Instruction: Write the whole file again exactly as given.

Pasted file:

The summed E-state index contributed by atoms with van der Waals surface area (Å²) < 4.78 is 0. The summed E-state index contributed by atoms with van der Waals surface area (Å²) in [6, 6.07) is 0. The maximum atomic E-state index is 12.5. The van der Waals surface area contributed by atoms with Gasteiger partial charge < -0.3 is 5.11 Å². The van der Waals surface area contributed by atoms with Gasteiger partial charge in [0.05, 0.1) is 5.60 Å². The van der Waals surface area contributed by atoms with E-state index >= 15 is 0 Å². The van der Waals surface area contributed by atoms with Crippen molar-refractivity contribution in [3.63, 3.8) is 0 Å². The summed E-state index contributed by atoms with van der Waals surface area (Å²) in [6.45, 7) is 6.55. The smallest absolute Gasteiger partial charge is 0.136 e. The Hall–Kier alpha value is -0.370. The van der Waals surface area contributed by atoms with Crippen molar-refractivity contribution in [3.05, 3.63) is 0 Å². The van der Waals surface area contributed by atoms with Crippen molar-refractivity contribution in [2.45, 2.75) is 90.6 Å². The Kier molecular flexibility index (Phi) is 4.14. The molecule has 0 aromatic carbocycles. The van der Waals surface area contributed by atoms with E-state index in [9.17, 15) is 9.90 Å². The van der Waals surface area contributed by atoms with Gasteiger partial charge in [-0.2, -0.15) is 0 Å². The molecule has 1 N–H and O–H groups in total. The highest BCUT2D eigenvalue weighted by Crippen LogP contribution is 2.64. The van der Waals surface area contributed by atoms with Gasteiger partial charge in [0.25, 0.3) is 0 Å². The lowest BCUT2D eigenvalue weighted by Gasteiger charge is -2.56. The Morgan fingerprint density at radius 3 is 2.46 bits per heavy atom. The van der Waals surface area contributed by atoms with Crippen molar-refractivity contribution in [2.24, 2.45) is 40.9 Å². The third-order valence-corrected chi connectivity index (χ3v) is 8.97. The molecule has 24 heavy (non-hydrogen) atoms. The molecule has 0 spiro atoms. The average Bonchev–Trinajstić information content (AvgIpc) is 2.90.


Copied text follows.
The summed E-state index contributed by atoms with van der Waals surface area (Å²) < 4.78 is 0. The summed E-state index contributed by atoms with van der Waals surface area (Å²) in [6, 6.07) is 0. The maximum atomic E-state index is 12.5. The van der Waals surface area contributed by atoms with Gasteiger partial charge < -0.3 is 5.11 Å². The van der Waals surface area contributed by atoms with Gasteiger partial charge in [0.05, 0.1) is 5.60 Å². The van der Waals surface area contributed by atoms with E-state index >= 15 is 0 Å². The van der Waals surface area contributed by atoms with Crippen molar-refractivity contribution in [3.63, 3.8) is 0 Å². The summed E-state index contributed by atoms with van der Waals surface area (Å²) in [6.45, 7) is 6.55. The smallest absolute Gasteiger partial charge is 0.136 e. The Hall–Kier alpha value is -0.370. The van der Waals surface area contributed by atoms with Crippen molar-refractivity contribution in [3.05, 3.63) is 0 Å². The van der Waals surface area contributed by atoms with Crippen molar-refractivity contribution in [2.45, 2.75) is 90.6 Å². The Kier molecular flexibility index (Phi) is 4.14. The molecule has 0 aromatic carbocycles. The van der Waals surface area contributed by atoms with E-state index in [9.17, 15) is 9.90 Å². The van der Waals surface area contributed by atoms with Gasteiger partial charge in [-0.2, -0.15) is 0 Å². The molecule has 1 N–H and O–H groups in total. The highest BCUT2D eigenvalue weighted by Crippen LogP contribution is 2.64. The van der Waals surface area contributed by atoms with Gasteiger partial charge in [0.25, 0.3) is 0 Å². The lowest BCUT2D eigenvalue weighted by Gasteiger charge is -2.56. The Morgan fingerprint density at radius 3 is 2.46 bits per heavy atom. The van der Waals surface area contributed by atoms with Crippen molar-refractivity contribution in [2.24, 2.45) is 40.9 Å². The third-order valence-corrected chi connectivity index (χ3v) is 8.97. The molecule has 24 heavy (non-hydrogen) atoms. The molecule has 0 spiro atoms. The average Bonchev–Trinajstić information content (AvgIpc) is 2.90.